UX designers are frequently asked to look into the future and navigate the imaginary path of choices that users will make. Based on this path, UX designers are expected to identify and fix any pitfalls or confusions that may occur. Designers who have the ability to clearly foresee these types of obstacles are generally more successful. 

It is my belief that, to be considered a talented UX designer, you must be gifted in all three of these skills. Though other skills are necessary for success, such as visual design prowess, these three skills are the most challenging to learn and the most important for talent. 

Personal List of “Must Knows” for UX Design

Finally, I wanted to share a candid list of things you should know prior to hiring UX talent or joining the field of UX design yourself:

Understand that you cannot be a Kobe Bryant

UX design is unapologetically a team sport. There are no one-on-one moments where you make the winning shot in front of a cheering stadium for all of the glory. You must be prepared to work closely with people of all different personalities and backgrounds. 

You will not have a long term, committed relationship with your work

You cannot grow attached to anything you do when you work in UX design. This job is cooperative and fast-paced; what may have been a great idea at 9:00 am is ancient history by lunchtime. You must be ready for ideas to be continually proposed and updated within your team.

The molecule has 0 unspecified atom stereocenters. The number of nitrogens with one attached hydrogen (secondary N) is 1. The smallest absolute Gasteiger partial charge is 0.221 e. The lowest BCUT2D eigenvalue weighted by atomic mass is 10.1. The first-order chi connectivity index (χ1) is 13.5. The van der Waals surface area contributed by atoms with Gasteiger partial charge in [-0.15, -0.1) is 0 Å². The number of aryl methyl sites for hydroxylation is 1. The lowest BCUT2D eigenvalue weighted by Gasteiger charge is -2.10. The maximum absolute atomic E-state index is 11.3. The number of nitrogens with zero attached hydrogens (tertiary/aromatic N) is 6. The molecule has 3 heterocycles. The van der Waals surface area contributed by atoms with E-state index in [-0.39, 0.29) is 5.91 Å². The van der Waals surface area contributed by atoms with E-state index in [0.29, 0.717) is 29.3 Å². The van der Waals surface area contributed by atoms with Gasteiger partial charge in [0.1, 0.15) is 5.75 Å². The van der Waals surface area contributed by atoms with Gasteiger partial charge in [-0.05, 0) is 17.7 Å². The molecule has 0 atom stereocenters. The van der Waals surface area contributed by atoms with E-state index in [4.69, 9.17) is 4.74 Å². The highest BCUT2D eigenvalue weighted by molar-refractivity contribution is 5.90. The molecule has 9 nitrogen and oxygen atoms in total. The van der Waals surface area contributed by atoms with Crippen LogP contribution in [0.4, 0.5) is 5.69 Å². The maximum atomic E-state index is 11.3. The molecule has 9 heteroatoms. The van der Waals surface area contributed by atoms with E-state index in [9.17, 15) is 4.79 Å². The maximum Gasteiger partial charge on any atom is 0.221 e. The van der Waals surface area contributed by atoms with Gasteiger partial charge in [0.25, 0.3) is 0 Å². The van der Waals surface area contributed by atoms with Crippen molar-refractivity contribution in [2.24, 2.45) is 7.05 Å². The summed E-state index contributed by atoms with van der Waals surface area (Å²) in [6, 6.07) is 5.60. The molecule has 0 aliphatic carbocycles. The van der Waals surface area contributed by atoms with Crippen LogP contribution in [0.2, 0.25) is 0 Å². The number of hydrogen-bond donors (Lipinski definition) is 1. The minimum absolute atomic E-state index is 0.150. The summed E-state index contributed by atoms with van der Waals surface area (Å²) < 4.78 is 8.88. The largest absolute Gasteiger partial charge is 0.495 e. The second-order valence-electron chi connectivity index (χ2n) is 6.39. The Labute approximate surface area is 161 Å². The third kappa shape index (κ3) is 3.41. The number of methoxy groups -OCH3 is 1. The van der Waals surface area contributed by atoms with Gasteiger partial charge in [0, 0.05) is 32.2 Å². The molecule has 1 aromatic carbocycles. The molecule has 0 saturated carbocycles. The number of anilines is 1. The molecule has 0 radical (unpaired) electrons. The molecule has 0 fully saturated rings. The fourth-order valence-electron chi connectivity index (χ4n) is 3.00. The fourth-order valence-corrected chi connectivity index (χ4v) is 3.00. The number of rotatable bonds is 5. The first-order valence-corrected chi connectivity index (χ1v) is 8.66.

Expect your brain to be deep fried

As a UX designer, you are required to process large amounts of information from various sources, immerse yourself in the knowledge, and then emerge quickly with well thought-out ideas. This process can be challenging and, at times, exhausting.  

Develop an all-defensive mindset

One of my first mentors once told me, “There is no wrong answer in UX design. You just have to be able to defend your answer.” The longer I work in UX design, the more I understand how wise this advice really was. 

Your design decisions should always be grounded in logic, best practices, and user data, but you have the opportunities in this field to be creative within those boundaries. Therefore, when you use creativity to design a product, you need to predict your audience’s feedback and come prepared with defenses for your decisions.

Some Final Thoughts

In the past, I didn’t know what to say when people asked me, “What makes a good UX designer?” Talent is so ambiguous and our job is so diverse that it made it nearly impossible to come up with a short, simple answer. However, I can now say  with confidence that talented UX designers possess problem-solving skills, forecasting skills, and deep empathy with users.